But might corporate clients not be put off by the reputation of Hollywood agents? It’s a rough world; client-poaching and backstab-bing are commonplace. When a star can make US$20m a movie and an agent takes 10%, tempers often get frayed. It’s a long way from the somewhat tweedy world of agents in Britain.
Yeah, Hollywood can be rough, he concedes. Anything is negotiable. But clients can behave just as ruthlessly. Wiatt, who used to work at ICM, still personally handles actor Tommy Lee Jones, director Ridley Scott and musician Willie Nelson, but WMA was dropped by actress Halle Berry two years ago after details of her financial demands were revealed in a press interview. Wiatt pulls a face. “Sometimes the client doesn’t even ring you. They get a lawyer to send a letter. It hurts.” Being in charge of other agents can be even rougher. Wiatt has a reputation as a stickler for detail. He also has his quirks. He recently outlawed dress-down chic for WMA staff, and he hates beards and designer stubble.
But he likes to be liked — which is clever, when at any moment key earners could walk out of the door, taking clients with them. The results can be severe. In an episode of Entourage, pushy agent Ari is caught plotting a breakaway from his agency and immediately locked out of his office, his mobile phone cut off, his car impounded.
Does that really happen? Wiatt gives me a cool look. Ari was based on real-life agent Ari Emanuel, who did just such a flit from Wiatt at ICM in 1995 to set up Endeavor. This being Hollywood, the series Entourage was put together by Emanuel and his client, actor Mark Wahlberg.
“It doesn’t happen with offices being locked and phones switched off,” says Wiatt tersely. “It happens with people leaving in the middle of the night taking belongings that are company property, and being caught by security guards, so stories can get a little bit reversed. But I don’t watch Entourage — I suspect it’s more of a cartoon version of what goes on.”
It’s all a long way from his original ambition to work in politics. Born in Los Angeles to liberal activist parents who ran a clothing business, Wiatt volunteered for Robert Kennedy’s presidential campaign in 1968 after college. He was in the Los Angeles hotel where Kennedy was shot — the subject of a recent film, Bobby, handled by WMA.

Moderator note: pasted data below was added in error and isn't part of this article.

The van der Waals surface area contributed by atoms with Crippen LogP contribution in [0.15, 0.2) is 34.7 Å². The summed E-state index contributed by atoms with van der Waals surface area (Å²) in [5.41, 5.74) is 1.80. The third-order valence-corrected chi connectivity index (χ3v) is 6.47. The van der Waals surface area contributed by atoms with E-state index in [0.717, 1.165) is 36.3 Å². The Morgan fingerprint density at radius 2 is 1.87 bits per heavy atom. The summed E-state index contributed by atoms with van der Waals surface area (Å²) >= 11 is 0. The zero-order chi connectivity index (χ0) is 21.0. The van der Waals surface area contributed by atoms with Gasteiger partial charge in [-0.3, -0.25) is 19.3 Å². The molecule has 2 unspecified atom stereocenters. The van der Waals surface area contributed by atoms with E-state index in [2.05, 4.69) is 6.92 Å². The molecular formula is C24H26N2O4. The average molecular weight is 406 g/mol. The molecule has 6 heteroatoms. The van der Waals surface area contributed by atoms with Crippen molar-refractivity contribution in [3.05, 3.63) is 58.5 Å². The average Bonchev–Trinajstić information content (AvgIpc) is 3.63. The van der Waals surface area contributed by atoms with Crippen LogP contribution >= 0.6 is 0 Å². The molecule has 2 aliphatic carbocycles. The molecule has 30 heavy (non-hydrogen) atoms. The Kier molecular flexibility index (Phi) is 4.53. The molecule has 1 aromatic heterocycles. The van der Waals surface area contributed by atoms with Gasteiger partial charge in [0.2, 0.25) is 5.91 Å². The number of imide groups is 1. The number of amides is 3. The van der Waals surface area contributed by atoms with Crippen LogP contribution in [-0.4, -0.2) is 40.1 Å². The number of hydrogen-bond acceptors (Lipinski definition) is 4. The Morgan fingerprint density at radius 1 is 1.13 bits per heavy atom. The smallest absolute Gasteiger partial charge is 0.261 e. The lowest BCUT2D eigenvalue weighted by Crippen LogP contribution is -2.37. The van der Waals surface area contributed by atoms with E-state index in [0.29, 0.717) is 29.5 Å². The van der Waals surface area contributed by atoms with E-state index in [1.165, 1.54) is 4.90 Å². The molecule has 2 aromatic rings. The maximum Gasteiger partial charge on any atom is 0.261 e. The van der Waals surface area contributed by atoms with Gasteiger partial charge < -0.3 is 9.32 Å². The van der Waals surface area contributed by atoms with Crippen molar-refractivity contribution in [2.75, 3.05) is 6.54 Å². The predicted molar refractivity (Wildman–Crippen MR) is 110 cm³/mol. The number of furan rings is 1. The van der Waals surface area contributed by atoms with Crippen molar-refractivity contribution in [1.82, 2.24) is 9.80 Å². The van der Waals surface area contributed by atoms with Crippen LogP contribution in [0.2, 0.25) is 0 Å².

He later worked for Senator John Tunney, before quitting politics after becoming disillusioned by the Watergate scandal. After a year off “trying to figure out what to do”, he took a job at a small talent agency representing television writers, and found he loved it. By 1980 he was working in ICM’s movie division.
Is he an agent who wishes he was an actor? “No,” he says. “I just like the business side of it.”
On the way up, he says, he witnessed all the things sharp-toothed agents are reputed to do: targeting insecure stars, whispering in their ears, telling them their current representation is lousy, promising them an Oscar. “Yeah, everything. It’s the yin and yang of this job. It’s the least tasteful part of it.”
He left ICM in 1999 to head WMA “because it was an extraordinary opportunity”. WMA was the oldest but stodgiest of the big talent agencies, sitting on valuable real estate in Beverly Hills, but needing a kick-start to rebuild its business. Wiatt has provided it, widening its interests, and capitalising on its strengths abroad.
In London, where its European arm is now run by Caroline Michel, formerly at Harper-Collins, it will shortly move into refurbished offices in the Centrepoint building, with a newly expanded music division. It also has an office in Shanghai. The glamorous Michel points out that it is the only agency to offer clients a global reach across so many fields.
In Hollywood, Wiatt keeps a tight grip on his ties to the top. He was instrumental in negotiating the exit of Miramax founders Bob and Harvey Weinstein from Walt Disney two years ago. He is respected for his pragmatic touch. “Jim’s easy to reach, he’s easy to reason with as well,” says Disney’s Iger pointedly.
But if WMA wants to expand, why not just buy another of the Big Five agencies? Wiatt shakes his head.
“We have fought hard to have a collaborative culture that works very well indeed. To buy somebody else, they would have to have the same culture, and that’s difficult. In future we are likely to do it just by hiring new people.”
Anyway, time’s up, he’s got another meeting. He helps me on with my raincoat and jokes that if he doesn’t like the photos we take of him, he’ll give my proprietor a ring. Yeah, yeah, point taken. He knows everyone. Come to think of it, he’s just the man to negotiate my next contract — fins and all.
Copyright The Sunday Times 2007